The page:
The drivers of the composition are three poplar trees, located in the upper part of the picture. The artist emphasizes that both Shah and the beggar should have their souls and the words in unity, while the waviness of the hills indicates the roughness of the man’s path in life. The same meaning transmits the motion of the clouds in the sky. The image in this artwork, the height of which is broader than its width, is placed in the quadrangle.
The artist have divided the Sufis into five groups in the composition, firstly, seeking to preserve a compositional balance, and secondly, to convey idea that a human being’s existence in the world is only temporary and one has to pass through various test along the way, because the number ‘five’ refers to the temporality of life. Five parts of the artist’s piece are arranged symmetrically, but at the same time, their essence is shown through dynamics (pic. 2).
Seven Sufis, sitting in a circle in the first group are people, who have already achieved perfection, they are closer to heaven. ‘Seven’ represents the number of people who achieved the age of worldly perfection. Among them are Alisher Navoi, Abdurahman Jami, Kamoliddin Behzad, and others. During the ceremony, a group of Sufis reads religious texts, verses, Hadith and prayers, while others are sing along.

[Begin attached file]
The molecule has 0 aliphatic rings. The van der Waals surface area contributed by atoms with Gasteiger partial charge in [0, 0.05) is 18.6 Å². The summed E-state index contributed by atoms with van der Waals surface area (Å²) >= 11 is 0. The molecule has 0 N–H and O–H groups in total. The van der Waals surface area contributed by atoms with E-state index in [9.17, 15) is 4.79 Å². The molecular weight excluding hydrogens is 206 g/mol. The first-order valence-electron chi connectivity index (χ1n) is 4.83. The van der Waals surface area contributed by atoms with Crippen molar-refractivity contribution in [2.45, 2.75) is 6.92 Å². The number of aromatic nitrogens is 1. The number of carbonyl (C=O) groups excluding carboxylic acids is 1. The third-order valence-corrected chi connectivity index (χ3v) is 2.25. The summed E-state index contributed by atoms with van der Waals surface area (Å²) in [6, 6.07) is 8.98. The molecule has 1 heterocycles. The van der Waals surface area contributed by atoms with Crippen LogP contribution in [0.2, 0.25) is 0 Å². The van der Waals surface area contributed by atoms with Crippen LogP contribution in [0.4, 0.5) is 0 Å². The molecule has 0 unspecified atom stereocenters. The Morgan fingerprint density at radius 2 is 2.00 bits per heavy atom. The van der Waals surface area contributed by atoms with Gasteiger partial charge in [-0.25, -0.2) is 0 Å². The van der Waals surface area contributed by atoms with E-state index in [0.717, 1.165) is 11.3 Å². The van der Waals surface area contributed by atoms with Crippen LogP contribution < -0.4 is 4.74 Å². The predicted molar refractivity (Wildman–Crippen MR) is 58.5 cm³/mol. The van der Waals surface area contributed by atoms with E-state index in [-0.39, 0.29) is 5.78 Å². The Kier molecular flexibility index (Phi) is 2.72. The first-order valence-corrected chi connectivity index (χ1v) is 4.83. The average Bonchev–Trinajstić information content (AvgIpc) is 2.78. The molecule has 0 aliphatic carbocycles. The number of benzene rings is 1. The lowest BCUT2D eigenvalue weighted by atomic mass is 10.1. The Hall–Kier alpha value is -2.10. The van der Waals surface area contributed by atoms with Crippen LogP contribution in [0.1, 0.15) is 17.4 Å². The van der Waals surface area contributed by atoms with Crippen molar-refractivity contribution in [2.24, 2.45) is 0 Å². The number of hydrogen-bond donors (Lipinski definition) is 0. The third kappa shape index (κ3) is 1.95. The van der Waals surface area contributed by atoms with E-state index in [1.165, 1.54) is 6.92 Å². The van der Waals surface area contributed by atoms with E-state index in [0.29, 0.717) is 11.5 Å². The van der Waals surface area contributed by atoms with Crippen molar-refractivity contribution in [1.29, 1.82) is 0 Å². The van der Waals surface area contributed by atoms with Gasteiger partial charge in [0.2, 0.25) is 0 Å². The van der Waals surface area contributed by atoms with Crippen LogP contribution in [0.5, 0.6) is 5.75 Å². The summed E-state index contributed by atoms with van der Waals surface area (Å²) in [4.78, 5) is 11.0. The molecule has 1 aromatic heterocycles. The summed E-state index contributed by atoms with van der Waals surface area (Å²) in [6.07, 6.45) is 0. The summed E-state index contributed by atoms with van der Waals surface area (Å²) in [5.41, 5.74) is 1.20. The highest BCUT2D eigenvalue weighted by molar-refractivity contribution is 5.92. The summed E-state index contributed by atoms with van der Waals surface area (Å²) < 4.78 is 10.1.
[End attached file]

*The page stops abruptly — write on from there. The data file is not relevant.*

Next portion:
In the second group on the right – there are three musicians. Two of them are playing zurna, and one – a tambourine. In conducting the “Samo” ritual the role of musicians is important, since singing their songs they touch the people’s souls. The basic instruments of musicians are nai, tambourine, and tanbour.
The musicians played a big role in bringing the Sufis to ecstasy. The beats of the tambourine were giving a rhythm to the music and dance. The plangent sounds of nay revived the grief and sadness buried deep in one’s soul, provoking tears. All this was exalting the Dervishes. If a tambourine was symbolizing the Universe, the sounds of nay, gidjak, tanbour and other musical instruments were expressing the deepest feelings of the heart (6).
In the third group, located in the center of the picture, four Sufi are dancing. The colorful robes of the two elders and a middle-aged man in exaltation have a symbolic meaning. The clothes of the young Dervishes are of darker color. The movements of the dancing Dervishes are shown by the waving long sleeves and flying tails of the motley cloaks. The dancing dervishes, placed in the center of composition, constitute the “spiritual” center of the picture.
Plastic movements of the four dancing dervishes in the center of composition are in harmonious unity with wavy hills. The Dervishes in the center of the composition dance with such inspiration that they resemble the soaring birds. The artist has depicted their motions with great mastery.